Just a quick clarification on terminology & methodologies for SharePoint “disaster recovery” (DR).
In case you didn’t know already, multiple SharePoint farms can be run sharing the same content data, which is very handy if you need near 100% uptime for your SharePoint sites & apps. If for any reason your primary farm dies, you have another farm waiting for you. This post isn’t new in ideas; this is mainly just a quick note on terminology & why there are these differences really, as there is still some confusion.
This trick is achieved by sharing certain databases between two farms, with said databases being in read/write on the “primary” side. All the users are on the whichever farm has read/write access to the databases with the other side(s) receiving any data changes & running in read-only mode.
If for any reason we need to switch farms, we put the read-only DBs in read/write mode and send everyone to the other farm.
SharePoint fully supports having service-application & content-databases in read-only mode and can switch between the two modes without any intervention.
A Quick History – Secondary Farm for DR Only
Back in the day, before SQL Server databases could be kept in sync with either mirroring or log-shipping. At least in the case of SharePoint DR with log-shipping at least (which was the most common DR method), the problem was that switching-over the read/write SQL instances was a “one-hit” use. That’s to say you could easily switch from primary SQL instance to the secondary instance (in the event of the need arising), but going back again took a lot more work.
In the event of a failure on farm 1, we’d go from this:
The only problem is that the switch back for SQL can take a while to get online & ready to failover again.
Anyway, because of this “one-way” failover nature, the secondary farm was strictly used for emergencies only, hence the concept of the farm being “only for disasters” and therefore the name “disaster recovery farm”.
Normally this was fine because it’s rare for multiple critical, farm-wide problems to happen on both sides. Not impossible, but rare, so this was still a good option to have available even if it was just for critical failures on the primary farm only.
Enter: Quick-Switching Failovers with AlwaysOn
These days with SQL Server AlwaysOn, SQL instances switching is very much easier than before. For one thing, when we switch primary SQL instances, switching back doesn’t require any extra work.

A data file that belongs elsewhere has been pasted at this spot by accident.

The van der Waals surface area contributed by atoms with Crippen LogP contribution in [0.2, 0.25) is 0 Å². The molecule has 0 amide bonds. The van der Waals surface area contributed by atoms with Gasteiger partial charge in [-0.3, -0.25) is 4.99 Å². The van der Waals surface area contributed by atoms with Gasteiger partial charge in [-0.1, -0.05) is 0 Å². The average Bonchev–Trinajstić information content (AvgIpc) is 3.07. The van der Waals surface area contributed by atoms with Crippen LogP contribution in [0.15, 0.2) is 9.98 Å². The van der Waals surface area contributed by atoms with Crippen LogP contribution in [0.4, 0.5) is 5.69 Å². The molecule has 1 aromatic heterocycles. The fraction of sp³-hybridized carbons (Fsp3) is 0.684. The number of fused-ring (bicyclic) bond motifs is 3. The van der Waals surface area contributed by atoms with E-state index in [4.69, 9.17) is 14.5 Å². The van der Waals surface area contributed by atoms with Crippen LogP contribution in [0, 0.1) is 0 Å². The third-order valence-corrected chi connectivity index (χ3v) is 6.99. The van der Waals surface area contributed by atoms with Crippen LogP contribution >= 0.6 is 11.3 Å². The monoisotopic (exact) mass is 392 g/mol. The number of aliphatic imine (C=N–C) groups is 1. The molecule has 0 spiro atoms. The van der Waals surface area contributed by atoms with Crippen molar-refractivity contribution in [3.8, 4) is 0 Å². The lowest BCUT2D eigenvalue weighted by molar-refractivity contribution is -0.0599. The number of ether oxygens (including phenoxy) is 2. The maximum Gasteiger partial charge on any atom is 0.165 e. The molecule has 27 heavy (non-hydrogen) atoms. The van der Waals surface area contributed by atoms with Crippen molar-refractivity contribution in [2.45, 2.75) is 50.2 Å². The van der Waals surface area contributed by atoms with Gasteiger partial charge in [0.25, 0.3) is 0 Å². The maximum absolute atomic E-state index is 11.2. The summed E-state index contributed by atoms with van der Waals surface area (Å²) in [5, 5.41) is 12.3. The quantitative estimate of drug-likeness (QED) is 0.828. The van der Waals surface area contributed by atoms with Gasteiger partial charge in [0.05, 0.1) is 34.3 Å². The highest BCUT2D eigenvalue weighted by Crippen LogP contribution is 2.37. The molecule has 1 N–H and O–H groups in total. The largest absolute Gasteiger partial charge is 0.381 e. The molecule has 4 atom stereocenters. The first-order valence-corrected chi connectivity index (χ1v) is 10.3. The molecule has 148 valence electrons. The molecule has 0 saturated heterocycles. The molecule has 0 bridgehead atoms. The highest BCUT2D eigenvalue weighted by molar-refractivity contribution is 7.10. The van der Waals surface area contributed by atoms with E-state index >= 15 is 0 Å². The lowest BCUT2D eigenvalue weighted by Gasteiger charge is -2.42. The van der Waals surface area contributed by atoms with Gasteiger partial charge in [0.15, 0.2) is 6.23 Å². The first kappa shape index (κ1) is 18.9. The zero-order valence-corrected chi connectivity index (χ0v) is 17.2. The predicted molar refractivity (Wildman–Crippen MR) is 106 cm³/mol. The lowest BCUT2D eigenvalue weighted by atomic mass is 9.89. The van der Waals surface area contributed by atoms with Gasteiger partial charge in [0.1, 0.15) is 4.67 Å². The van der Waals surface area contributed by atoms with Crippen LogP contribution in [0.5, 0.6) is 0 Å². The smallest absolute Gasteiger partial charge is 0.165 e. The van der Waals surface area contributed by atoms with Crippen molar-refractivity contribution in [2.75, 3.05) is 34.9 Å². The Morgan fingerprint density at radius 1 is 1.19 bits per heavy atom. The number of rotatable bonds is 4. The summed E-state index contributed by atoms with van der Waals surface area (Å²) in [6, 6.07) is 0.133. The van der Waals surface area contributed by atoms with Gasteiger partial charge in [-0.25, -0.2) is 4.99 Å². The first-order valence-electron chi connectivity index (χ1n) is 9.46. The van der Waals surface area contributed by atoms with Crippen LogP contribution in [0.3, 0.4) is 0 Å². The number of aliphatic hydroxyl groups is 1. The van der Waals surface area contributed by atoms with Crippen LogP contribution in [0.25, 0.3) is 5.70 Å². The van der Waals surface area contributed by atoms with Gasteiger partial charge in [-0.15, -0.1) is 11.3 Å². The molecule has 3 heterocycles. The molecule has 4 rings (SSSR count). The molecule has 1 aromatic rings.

What does that mean? Well it means now we can switch between the two SQL instances much quicker than before.
What does that mean? Simple really; enter the concept of “active/passive” farms rather than the more dramatic “disaster recovery” farm model. With active/passive farms switching is much quicker; just a simple SQL failover + users redirect each time.
Now we can go from this:
…and back again. And back again; no restores or DB tricks needed except a failover.
What’s the Correct Name & DR Model Then?
Good question; a lot depends on your original plans for the 2nd farm. In general, the old-style “only in disasters” model is a bit rubbish as it relies on having a disaster to know whether everything will even work, as it is the “nuclear option” for disasters. I’ve seen cases where everything “worked” on the DR site but when push-came-to-shove, the hardware just wasn’t ready for the same load; and of course, this only became apparent when the primary went nuclear so everyone was moved over to the DR site.
Partly to avoid unpleasant surprises, my recommendation is we forget about “nuclear option DR farms” and just get used to having two equally active SharePoint farms (as in both switching between active/passive). Now we have an easy way of failing over there doesn’t seem like much reason not to, and it guarantees that both could work in the event of an emergency.
Remind me Again – What Could Force a Failover?
Patching & updates mainly; it’s a necessary but risky business, on any platform.
Patching Windows, SQL Server(s), SharePoint installations; all of these have risks in that there’s always a chance whatever update will break services. From Windows platform to .net to SharePoint; despite our best efforts, servers are complicated beasts so very occasionally something may slip through the cracks.
This isn’t something specifically tied to Microsoft patches either; I challenge someone to find a vendor that doesn’t have occasional patching fracases. Hint: there aren’t any.
The solution to this is simple: test patches first, and have another production system on stand-by in case something critical dies.
Have no single points of failure in other words, and active/passive farms are the ultimate high-availability SharePoint solution because they’re the only architectures that achieve this.
Patching isn’t the only reason; your own code may cause issues, and it’s nice to have quick failback options. I can think of more than more big SharePoint customer that’s benefited greatly by having this capability for handling bad code rollouts.
There’s all sorts of reasons why it’s worth doubling-up on farms, but mostly it’s for the reasons you can’t think of you’ll need it the most 😉